The 988 Diaspora Campaign does a wellness check on Black mental health awareness
As mental health issues worsen for Americans at large, the African Diaspora tries to bridge the gap by promoting the 988 suicide and crisis lifeline.
The past few years have been rough on Black folks. The pandemic shut down the nation. People lost jobs, income and loved ones to COVID 19 variants or complications. Also, poverty and food insecurity soared, education was disrupted, fear of what the future holds, and a big dose of overt 1950s-era racism resulted in spiked depression and anxiety rates throughout Diasporic communities.
In fact, a recently released U.S. Preventive Services Task Force report found that anxiety disorders are the most common mental illnesses, impacting 40 million American adults each year. The group of 16 independent medical experts also purported that Black people have a higher risk of said disorders due to social factors including racism, rather than genetics; with issues beyond the stress of the pandemic. In many cases, stemming from generational trauma and violence. Notably, having impacts on the emotional and mental health of both youth along with adults as compared to their white counterparts.
Despite progress made over the years, racism continues to have a negative impact on the mental and physical health of Black people. Socioeconomic status is linked to mental health. Impoverished people are at higher risk for poor mental health. Simply put, being stressed and depressed are often the result of being oppressed.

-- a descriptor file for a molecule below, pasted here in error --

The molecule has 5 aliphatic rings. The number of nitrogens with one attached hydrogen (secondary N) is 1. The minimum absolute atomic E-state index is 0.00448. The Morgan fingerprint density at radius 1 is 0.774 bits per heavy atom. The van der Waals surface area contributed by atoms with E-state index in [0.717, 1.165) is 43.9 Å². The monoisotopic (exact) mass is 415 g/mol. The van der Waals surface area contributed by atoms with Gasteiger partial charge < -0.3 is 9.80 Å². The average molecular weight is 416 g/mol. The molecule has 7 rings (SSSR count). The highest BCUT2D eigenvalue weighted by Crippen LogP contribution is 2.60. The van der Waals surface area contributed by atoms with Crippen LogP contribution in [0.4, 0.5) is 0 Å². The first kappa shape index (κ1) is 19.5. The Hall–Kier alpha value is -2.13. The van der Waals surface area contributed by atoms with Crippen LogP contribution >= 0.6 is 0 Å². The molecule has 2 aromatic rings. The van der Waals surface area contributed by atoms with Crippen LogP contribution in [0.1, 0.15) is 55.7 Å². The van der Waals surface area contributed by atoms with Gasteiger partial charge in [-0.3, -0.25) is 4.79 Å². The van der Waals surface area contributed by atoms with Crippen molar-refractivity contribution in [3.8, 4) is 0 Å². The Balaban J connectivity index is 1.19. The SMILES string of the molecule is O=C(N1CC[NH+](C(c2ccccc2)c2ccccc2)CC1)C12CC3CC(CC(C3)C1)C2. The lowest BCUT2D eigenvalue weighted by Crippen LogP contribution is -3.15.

“African Americans have been traumatized, victimized and oppressed since arriving in the U.S.,” stated Sheila Bennett, a retired social worker. “Conceivably, mental health therapy could help resolve and address these issues. While therapeutic counseling has been an option available, the magnitude of African-American providers of this service is quite inadequate.”
From a horrific African Holocaust to today’s more tame attacks, usually in the form of microaggressions, are both overt and covert acts of racism still plague Black thought. In response on the federal level, Congress officially recognized July as “Bebe Moore Campbell National Minority Mental Health Awareness Month” in 2008.
Importantly, Campbell was one of the founding members of National Alliance on Mental Illness (NAMI) – Urban Los Angeles. Born and raised in Philadelphia, the late award-winning African American writer dedicated much of her work to addressing the impact of racism on mental health, culture and community. She challenged the status quo and shed light on the unique struggles faced by people of color.
Initially, Campbell’s family members suffered from mental illness and recognized the consequences of the stigma. Currently her daughter, the actress Maia Campbell, has been open about her battles with bipolar disorder. According to NAMI, one in five adults experience mental illness each year– and over 20 percent of them are Black.
The 988 Diaspora Campaign continues the late author’s work by promoting awareness of the federal 988 Mental Health Lifeline.
Yet, much remains especially in light of the cataclysmic effects of the past three years. Stigmas and other issues often prevent people of African descent specifically from seeking treatment for their mental illness. That is why the popular Philadelphia-based Fun Times Magazine initiated the “988 Diaspora Campaign” to move “the African Diaspora to positive, affirmative action regarding their mental health,” explained Eric Nzeribe, FunTimes publisher. As well as to promote awareness and use of the federal 988 Mental Health Lifeline.